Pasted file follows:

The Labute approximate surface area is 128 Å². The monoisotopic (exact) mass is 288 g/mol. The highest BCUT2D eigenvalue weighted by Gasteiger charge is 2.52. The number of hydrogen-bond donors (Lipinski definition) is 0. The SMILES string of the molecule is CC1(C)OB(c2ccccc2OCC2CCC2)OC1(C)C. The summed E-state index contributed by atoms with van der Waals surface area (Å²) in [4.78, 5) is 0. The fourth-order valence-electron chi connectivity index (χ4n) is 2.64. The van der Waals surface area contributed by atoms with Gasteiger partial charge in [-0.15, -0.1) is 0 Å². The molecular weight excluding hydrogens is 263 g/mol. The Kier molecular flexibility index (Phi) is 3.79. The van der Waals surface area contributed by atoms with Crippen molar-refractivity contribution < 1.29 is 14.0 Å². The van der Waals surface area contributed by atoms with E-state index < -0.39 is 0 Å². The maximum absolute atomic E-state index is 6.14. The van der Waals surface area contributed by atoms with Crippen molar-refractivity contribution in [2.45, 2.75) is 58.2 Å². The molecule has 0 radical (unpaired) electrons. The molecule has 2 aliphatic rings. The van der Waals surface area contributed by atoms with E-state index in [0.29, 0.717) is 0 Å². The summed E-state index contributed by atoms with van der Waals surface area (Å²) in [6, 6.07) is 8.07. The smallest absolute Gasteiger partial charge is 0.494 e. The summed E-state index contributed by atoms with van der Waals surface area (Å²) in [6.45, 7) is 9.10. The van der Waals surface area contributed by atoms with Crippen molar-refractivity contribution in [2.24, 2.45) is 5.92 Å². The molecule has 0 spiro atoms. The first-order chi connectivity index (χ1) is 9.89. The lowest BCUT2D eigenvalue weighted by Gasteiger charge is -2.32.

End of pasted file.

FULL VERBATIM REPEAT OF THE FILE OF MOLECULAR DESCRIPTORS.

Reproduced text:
The Labute approximate surface area is 128 Å². The monoisotopic (exact) mass is 288 g/mol. The highest BCUT2D eigenvalue weighted by Gasteiger charge is 2.52. The number of hydrogen-bond donors (Lipinski definition) is 0. The SMILES string of the molecule is CC1(C)OB(c2ccccc2OCC2CCC2)OC1(C)C. The summed E-state index contributed by atoms with van der Waals surface area (Å²) in [4.78, 5) is 0. The fourth-order valence-electron chi connectivity index (χ4n) is 2.64. The van der Waals surface area contributed by atoms with Gasteiger partial charge in [-0.15, -0.1) is 0 Å². The molecular weight excluding hydrogens is 263 g/mol. The Kier molecular flexibility index (Phi) is 3.79. The van der Waals surface area contributed by atoms with Crippen molar-refractivity contribution < 1.29 is 14.0 Å². The van der Waals surface area contributed by atoms with E-state index < -0.39 is 0 Å². The maximum absolute atomic E-state index is 6.14. The van der Waals surface area contributed by atoms with Crippen molar-refractivity contribution in [2.45, 2.75) is 58.2 Å². The molecule has 0 radical (unpaired) electrons. The molecule has 2 aliphatic rings. The van der Waals surface area contributed by atoms with E-state index in [0.29, 0.717) is 0 Å². The summed E-state index contributed by atoms with van der Waals surface area (Å²) in [6, 6.07) is 8.07. The smallest absolute Gasteiger partial charge is 0.494 e. The summed E-state index contributed by atoms with van der Waals surface area (Å²) in [6.45, 7) is 9.10. The van der Waals surface area contributed by atoms with Crippen molar-refractivity contribution in [2.24, 2.45) is 5.92 Å². The molecule has 0 spiro atoms. The first-order chi connectivity index (χ1) is 9.89. The lowest BCUT2D eigenvalue weighted by Gasteiger charge is -2.32.